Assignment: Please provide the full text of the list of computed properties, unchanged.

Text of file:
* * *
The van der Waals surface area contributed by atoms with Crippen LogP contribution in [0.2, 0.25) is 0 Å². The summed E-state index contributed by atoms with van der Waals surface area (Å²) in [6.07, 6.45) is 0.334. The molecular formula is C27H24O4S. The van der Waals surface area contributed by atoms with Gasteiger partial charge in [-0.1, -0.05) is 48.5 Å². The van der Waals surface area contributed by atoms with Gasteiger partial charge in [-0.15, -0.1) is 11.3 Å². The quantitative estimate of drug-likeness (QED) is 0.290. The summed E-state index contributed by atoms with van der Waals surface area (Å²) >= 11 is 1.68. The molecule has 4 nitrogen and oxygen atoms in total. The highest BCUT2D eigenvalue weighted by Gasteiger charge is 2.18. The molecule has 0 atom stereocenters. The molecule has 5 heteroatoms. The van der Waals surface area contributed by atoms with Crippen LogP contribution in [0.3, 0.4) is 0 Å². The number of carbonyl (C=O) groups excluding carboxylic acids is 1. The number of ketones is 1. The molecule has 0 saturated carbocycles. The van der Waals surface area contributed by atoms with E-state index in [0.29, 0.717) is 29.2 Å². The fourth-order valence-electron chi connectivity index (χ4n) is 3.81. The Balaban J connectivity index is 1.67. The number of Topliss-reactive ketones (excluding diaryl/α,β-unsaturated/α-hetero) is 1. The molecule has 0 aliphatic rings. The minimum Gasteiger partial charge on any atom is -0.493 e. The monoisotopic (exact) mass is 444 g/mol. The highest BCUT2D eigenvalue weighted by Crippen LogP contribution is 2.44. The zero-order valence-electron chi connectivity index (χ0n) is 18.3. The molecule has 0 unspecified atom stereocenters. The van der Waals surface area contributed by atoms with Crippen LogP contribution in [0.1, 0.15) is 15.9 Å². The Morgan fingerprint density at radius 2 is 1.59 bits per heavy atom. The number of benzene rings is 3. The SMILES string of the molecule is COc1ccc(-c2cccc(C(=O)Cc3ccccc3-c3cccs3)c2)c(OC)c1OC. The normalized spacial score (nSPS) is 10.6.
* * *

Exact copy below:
The van der Waals surface area contributed by atoms with Crippen LogP contribution in [0.2, 0.25) is 0 Å². The summed E-state index contributed by atoms with van der Waals surface area (Å²) in [6.07, 6.45) is 0.334. The molecular formula is C27H24O4S. The van der Waals surface area contributed by atoms with Gasteiger partial charge in [-0.1, -0.05) is 48.5 Å². The van der Waals surface area contributed by atoms with Gasteiger partial charge in [-0.15, -0.1) is 11.3 Å². The quantitative estimate of drug-likeness (QED) is 0.290. The summed E-state index contributed by atoms with van der Waals surface area (Å²) >= 11 is 1.68. The molecule has 4 nitrogen and oxygen atoms in total. The highest BCUT2D eigenvalue weighted by Gasteiger charge is 2.18. The molecule has 0 atom stereocenters. The molecule has 5 heteroatoms. The van der Waals surface area contributed by atoms with Crippen LogP contribution in [0.3, 0.4) is 0 Å². The number of carbonyl (C=O) groups excluding carboxylic acids is 1. The number of ketones is 1. The molecule has 0 saturated carbocycles. The van der Waals surface area contributed by atoms with E-state index in [0.29, 0.717) is 29.2 Å². The fourth-order valence-electron chi connectivity index (χ4n) is 3.81. The Balaban J connectivity index is 1.67. The number of Topliss-reactive ketones (excluding diaryl/α,β-unsaturated/α-hetero) is 1. The molecule has 0 aliphatic rings. The minimum Gasteiger partial charge on any atom is -0.493 e. The monoisotopic (exact) mass is 444 g/mol. The highest BCUT2D eigenvalue weighted by Crippen LogP contribution is 2.44. The zero-order valence-electron chi connectivity index (χ0n) is 18.3. The molecule has 0 unspecified atom stereocenters. The van der Waals surface area contributed by atoms with Crippen LogP contribution in [0.1, 0.15) is 15.9 Å². The Morgan fingerprint density at radius 2 is 1.59 bits per heavy atom. The number of benzene rings is 3. The SMILES string of the molecule is COc1ccc(-c2cccc(C(=O)Cc3ccccc3-c3cccs3)c2)c(OC)c1OC. The normalized spacial score (nSPS) is 10.6.